Greatest Game of 1998: The Competition
Welcome to the competition to Chas’ pick for 1998’s Game of the Year, Half-Life. I should say right up front that I am an unapologetic Half-Life fan. It is one of my top ten games of all time and is the height of first-person shooters, as far as I am concerned. I even have a mental conception of Gordon Freeman as the baddest man in the universe, a strong silent type who will shoot your face off if you mess with him. So from where I sit, all of the games the guys considered for the title of Game of the Year 1998 are inferior to Half-Life, but that doesn’t mean we shouldn’t talk about them.
Games I Played
Legend of Zelda: Ocarina of Time
As I mentioned in my semi-blasphemous “I kind of hate A Link to the Past” article, Ocarina was my last Zelda game. The fairies stopped being sexy and instead shrilly shouted at you for the whole game. You had to play the titular ocarina. Something about the graphics was just off. The story is a rehash of previous Zelda tropes. However, according to Wikipedia, this is one of the best reviewed games of all time, so maybe I’m just a hater.
Thief: Deadly Shadows
In many ways, Thief was ahead of its time. Fundamentally a stealth game, it was one of the first games to use sound and light as critical elements to game play: move too fast, you make noise, and baddies come to kill you. Unfortunately, the graphics were subpar even for 1998, the controls were twitchy, and situations could easily collapse, turning the game into the type of generic hack-and-slash that was common at that time, except of course with worse graphics and controls. My takeaway in 1998 was that Eidos made shitty shitty games, but there were good ideas here that would influence games going forward.
StarCraft is probably the only other true classic on this list. A real-time strategy game set in space, StarCraft took WarCraft and made it deeper and more challenging and gave it a better story. With three races and three campaigns, there was a great mix of strategies and map types to be played here. StarCraft also spawned a thriving online community that was still playing the game in Korea a decade after its release. This was a game so well designed and executed that when Blizzard released its sequel nearly a decade and a half later, it was essentially the same game with a graphics update and no one really complained.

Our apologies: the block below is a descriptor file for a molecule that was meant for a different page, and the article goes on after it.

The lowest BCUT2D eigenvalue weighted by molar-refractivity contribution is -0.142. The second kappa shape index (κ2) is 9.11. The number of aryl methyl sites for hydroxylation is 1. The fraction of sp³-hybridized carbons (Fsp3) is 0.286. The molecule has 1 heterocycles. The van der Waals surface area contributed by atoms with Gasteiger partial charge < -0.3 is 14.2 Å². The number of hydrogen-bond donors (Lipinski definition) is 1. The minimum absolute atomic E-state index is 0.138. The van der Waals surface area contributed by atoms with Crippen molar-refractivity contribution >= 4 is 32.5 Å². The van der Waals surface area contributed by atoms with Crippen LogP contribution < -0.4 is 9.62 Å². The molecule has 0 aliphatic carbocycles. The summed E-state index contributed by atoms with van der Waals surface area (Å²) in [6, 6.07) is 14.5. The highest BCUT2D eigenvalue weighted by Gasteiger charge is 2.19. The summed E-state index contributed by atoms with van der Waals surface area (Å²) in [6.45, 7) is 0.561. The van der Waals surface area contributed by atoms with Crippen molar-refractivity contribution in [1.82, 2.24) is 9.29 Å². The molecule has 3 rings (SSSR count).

I know that a lot of folks out there have a lot of love for the Gran Turismo games, but to me they were always racing games without balls. Sure, you could race real cars that looked nice, but these games always seemed too antiseptic: the crashes didn’t damage the cars, and your car never got so beat up you had to stop racing. What’s the point in that?
Resident Evil 2
I didn’t own a PlayStation, so I played Resident Evil 2 in a friend’s basement, which was the perfect setting for this spooky creepfest. This was the first game to ever really make me tense up with anticipation and jump hard with surprise. Unfortunately, Resident Evil 2 was severely hampered by its controls. Each new room or hallway you entered would shift the camera angle, which would then change how you moved through the space. There is little I find more frustrating in video games than inconsistent movement controls. RE2 also featured the annoying plant-pivot-shoot mechanic that was as unnatural as its movement controls.